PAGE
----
What do I do if I have found a Baby rabbit(s).

The best place for baby rabbits is with their mother, and every effort must be made to keep the family together. Please be careful not to kidnap babies from their mothers!

Please do not attempt to feed or give water to injured and orphaned wildlife.

  • All alone in their nest?

    Mother rabbits only return to feed their offspring at dawn and at dusk. It is normal for the nest to be unattended all day long. You may never see the mother because she is so careful not to lead predators to her babies. People and pets should be kept away from the area, especially around dawn and dusk so the mother will not be frightened to return.

  • Hopping around all by itself?

    A healthy looking baby rabbit with its eyes open and ears up, around 4-5 inches long is able to survive on its own and is not in need of any help. Baby rabbits mature at 4-5 weeks of age while they are still quite small. It should not be disturbed.

  • Whose nest has been destroyed?

    The nest can be repaired or reconstructed. In the original nest location, rearrange the original nest material and/or dry grass from the area so that there is a slight depression in the middle of it. Place the babies in the depression and cover them lightly with some more grass to conceal them from potential predators. Leave the area, and the mother will return at dusk to feed them.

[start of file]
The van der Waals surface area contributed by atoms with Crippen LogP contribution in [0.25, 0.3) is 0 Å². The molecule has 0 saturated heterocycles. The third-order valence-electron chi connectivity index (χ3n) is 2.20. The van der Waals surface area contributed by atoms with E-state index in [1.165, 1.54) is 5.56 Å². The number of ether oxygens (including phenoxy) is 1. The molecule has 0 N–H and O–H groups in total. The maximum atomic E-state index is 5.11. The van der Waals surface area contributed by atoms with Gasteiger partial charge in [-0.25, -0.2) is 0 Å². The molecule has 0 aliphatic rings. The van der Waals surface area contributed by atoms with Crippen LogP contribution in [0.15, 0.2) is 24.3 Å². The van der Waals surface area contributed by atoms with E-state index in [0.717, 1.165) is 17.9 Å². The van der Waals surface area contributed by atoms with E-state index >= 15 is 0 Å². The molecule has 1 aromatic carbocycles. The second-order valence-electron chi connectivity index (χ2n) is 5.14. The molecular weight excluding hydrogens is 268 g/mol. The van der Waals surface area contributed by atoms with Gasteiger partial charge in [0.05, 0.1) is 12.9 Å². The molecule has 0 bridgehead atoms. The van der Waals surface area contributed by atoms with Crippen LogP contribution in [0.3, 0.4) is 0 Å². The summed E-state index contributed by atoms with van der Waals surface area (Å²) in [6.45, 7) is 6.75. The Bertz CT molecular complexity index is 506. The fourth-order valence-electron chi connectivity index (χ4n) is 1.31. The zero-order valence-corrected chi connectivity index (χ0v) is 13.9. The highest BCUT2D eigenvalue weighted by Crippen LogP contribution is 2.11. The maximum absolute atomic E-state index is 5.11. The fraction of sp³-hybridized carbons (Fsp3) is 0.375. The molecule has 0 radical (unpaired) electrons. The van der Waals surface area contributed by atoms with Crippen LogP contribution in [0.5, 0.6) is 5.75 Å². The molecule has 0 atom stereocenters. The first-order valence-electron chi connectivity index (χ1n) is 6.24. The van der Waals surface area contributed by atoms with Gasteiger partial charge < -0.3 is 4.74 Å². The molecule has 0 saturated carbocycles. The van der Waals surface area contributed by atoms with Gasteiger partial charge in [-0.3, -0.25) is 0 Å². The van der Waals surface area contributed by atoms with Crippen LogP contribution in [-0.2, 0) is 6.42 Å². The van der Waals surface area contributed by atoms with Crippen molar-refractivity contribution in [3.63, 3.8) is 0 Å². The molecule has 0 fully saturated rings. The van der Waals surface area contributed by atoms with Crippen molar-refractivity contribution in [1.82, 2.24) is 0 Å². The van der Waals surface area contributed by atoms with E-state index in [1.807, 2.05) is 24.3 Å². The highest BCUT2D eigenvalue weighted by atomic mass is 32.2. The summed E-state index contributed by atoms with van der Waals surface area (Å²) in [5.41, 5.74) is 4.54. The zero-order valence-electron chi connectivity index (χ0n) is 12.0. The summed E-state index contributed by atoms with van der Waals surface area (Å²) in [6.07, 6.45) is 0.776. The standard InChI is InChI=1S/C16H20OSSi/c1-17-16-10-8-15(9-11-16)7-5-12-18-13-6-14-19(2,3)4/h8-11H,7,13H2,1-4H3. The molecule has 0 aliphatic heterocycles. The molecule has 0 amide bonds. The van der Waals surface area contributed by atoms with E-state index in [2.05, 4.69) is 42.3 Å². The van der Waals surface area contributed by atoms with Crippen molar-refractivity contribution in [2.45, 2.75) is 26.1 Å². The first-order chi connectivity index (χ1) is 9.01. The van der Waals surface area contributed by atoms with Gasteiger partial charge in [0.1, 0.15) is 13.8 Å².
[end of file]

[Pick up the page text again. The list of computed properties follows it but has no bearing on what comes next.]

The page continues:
• In the middle of my lawn, and I'm afraid my dog/cat might harm them.

    Do not try and move the nest or remove the rabbits. The rabbits best chance for survival is in the wild due to their extremely sensitive nature. If your pet can not be kept inside for a couple weeks, there are other things you can do to keep the rabbits safe and your pets happy. For example, placing a weighted-down laundry basket upside down over the rabbit's nest during the day may be sufficient to protect the baby rabbits from small outdoor pets. To keep larger dogs out of trouble, a barrier of chicken wire should do the trick. Be sure to remove the laundry basket or chicken wire before dusk so that the mother can return, or leave an opening large enough for her to enter.

A baby rabbit should be taken to a wildlife rehabilitator for immediate assistance if...

  • It has been attacked by a dog or cat
  • Its mother is known to be dead
  • It has been injured, e.g. by a lawnmower
  • It is covered in insects
  • It is laying on a sidewalk/open area all alone with no nest nearby

If the baby rabbit is in need of care from a wildlife rehabilitator, do not forget to keep it in a warm, dark, quiet box until further instructions are given.

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